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Miranda Warnings for Abortion Patients? Disclosure and Confidentiality in the Era of Dobbs

In this CLE program for clinicians, ethicists, and the lawyers who advise them we will consider the legal and ethical obligations of clinicians to minimize the amount of information solicited from patients seeking abortions, in order to minimize the legal peril faced by patients, if their abortion-related treatment records are subpoenaed by prosecutors?

What are the legal and ethical obligations of clinicians and the lawyers who advise them, to minimize the amount of information solicited from patients seeking abortions, in order to minimize the legal peril faced by patients, if their abortion related treatment records are subpoenaed by prosecutors? In treating patients from anti-abortion states, where access abortion is either restricted or prohibited, should clinicians be advised by their lawyers or their employers to give a version of the MIRANDA warning, ( "You have the right to remain silent, anything you say can and may be used against you in a court of law") to patients before taking a medical history related to pregnancy, abortion or miscarriage? Should states that recognize the legal right to abortion revise their medical confidentiality statutes to place the protection for confidentiality for reproductive services on the same level as attorney client privilege, as New York has done for Psychologists, through CPLR section 4507?

This program is eligible for Continuing Legal Education (CLE) credits.  

Information Regarding New York CLE Credits:

Columbia Law School has been certified by the New York State Continuing Legal Education (CLE) Board as an Accredited Provider of CLE programs. Under New York State CLE regulations, this live webinar for both transitional and non-transitional CLE Program will provide 1.5 hours of New York CLE credit in the Ethics & Professionalism category and 0.5 hours of New York CLE credit in the Areas of Professional Practice category. This CLE credit is awarded to New York attorneys for full attendance of the Program. Attendance is determined by an attorney's submission of their Attorney Attendance Affirmation forms with appropriate course codes noted. On submission of the Attorney Attendance Affirmations, attorneys also should submit their completed Evaluation Form, provided by the program organizers. Please note the NYS Certificates of Attendance will be sent to the email address as it appears in the register unless otherwise noted there."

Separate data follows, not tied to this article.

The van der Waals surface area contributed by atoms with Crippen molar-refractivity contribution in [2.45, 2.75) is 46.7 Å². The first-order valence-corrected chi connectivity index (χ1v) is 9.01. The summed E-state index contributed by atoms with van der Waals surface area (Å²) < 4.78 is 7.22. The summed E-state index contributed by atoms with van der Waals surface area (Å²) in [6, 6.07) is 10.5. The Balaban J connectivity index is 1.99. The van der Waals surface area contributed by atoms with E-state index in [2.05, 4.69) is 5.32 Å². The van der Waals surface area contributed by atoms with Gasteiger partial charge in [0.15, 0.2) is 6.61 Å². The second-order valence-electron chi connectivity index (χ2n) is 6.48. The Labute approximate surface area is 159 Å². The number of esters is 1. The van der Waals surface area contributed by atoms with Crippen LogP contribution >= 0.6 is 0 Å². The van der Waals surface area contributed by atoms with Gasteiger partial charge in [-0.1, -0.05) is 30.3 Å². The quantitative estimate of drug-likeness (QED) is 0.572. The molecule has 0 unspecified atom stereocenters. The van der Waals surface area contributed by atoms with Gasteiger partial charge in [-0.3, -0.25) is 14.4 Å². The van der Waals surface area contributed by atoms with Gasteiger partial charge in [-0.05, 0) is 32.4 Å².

After you have viewed the program, please complete the attendance affirmation and evaluation below and submit them to Athina Fontenot at af3018 [[at]] columbia [[dot]] edu (af3018[at]columbia[dot]edu) to receive your certificate of completion.

For additional information about program offerings at Columbia University’s School of Professional Studies, please contact an Admissions Counselor at 212-854-9666 or inquire [[at]] sps [[dot]] columbia [[dot]] edu.


US Constitution, 9th and 14th

NYS CPLR § 4507

Case Laws:

Thomas E. DOBBS, State Health Officer of the Mississippi Department of Health, et al., Petitioners v. JACKSON WOMEN'S HEALTH ORGANIZATION, et al

SCHLOENDORFF v. SOCIETY OF NEW YORK HOSPITAL. April 14, 1914. 211 N.Y. 125 Court of Appeals of New York

Roe v. Wade, 93 S.Ct. 705, Supreme Court of the United States

Ferguson v. Charleston, 532 U.S. 67 (2001)


New York Attorney Rules of Professional Conduct (22 NYCRR 1200.0

HIPAA Privacy Rule

Ethical and Religious Directives for Catholic Health Care

The Joint Commission Accreditation Standards


NAPW Guidelines for Health Care Providers

Telemedicine Abortion: Understanding Barriers and Ensuring Access

Risking Everything to Offer Abortions Across State Lines